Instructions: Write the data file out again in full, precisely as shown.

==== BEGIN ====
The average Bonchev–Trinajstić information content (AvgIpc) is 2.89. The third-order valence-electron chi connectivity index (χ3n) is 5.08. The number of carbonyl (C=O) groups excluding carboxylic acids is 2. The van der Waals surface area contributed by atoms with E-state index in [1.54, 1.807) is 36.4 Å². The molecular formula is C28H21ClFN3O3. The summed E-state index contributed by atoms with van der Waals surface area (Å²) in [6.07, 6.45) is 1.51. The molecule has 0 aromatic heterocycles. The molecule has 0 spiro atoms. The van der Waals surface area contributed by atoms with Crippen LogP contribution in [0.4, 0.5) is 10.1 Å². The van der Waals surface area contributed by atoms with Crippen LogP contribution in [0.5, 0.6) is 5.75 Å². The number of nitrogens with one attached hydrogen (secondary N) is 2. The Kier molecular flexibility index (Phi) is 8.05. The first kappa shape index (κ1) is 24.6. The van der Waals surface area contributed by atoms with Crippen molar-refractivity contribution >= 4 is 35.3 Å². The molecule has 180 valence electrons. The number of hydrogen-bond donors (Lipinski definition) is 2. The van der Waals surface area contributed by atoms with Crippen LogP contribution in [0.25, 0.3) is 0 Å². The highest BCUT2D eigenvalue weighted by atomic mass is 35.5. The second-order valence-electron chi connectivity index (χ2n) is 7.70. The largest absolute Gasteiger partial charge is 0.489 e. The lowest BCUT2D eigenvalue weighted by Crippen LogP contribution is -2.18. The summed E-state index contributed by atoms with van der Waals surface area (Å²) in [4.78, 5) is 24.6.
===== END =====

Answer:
The average Bonchev–Trinajstić information content (AvgIpc) is 2.89. The third-order valence-electron chi connectivity index (χ3n) is 5.08. The number of carbonyl (C=O) groups excluding carboxylic acids is 2. The van der Waals surface area contributed by atoms with E-state index in [1.54, 1.807) is 36.4 Å². The molecular formula is C28H21ClFN3O3. The summed E-state index contributed by atoms with van der Waals surface area (Å²) in [6.07, 6.45) is 1.51. The molecule has 0 aromatic heterocycles. The molecule has 0 spiro atoms. The van der Waals surface area contributed by atoms with Crippen LogP contribution in [0.4, 0.5) is 10.1 Å². The van der Waals surface area contributed by atoms with Crippen LogP contribution in [0.5, 0.6) is 5.75 Å². The number of nitrogens with one attached hydrogen (secondary N) is 2. The Kier molecular flexibility index (Phi) is 8.05. The first kappa shape index (κ1) is 24.6. The van der Waals surface area contributed by atoms with Crippen molar-refractivity contribution >= 4 is 35.3 Å². The molecule has 180 valence electrons. The number of hydrogen-bond donors (Lipinski definition) is 2. The van der Waals surface area contributed by atoms with Crippen LogP contribution in [0.25, 0.3) is 0 Å². The highest BCUT2D eigenvalue weighted by atomic mass is 35.5. The second-order valence-electron chi connectivity index (χ2n) is 7.70. The largest absolute Gasteiger partial charge is 0.489 e. The lowest BCUT2D eigenvalue weighted by Crippen LogP contribution is -2.18. The summed E-state index contributed by atoms with van der Waals surface area (Å²) in [4.78, 5) is 24.6.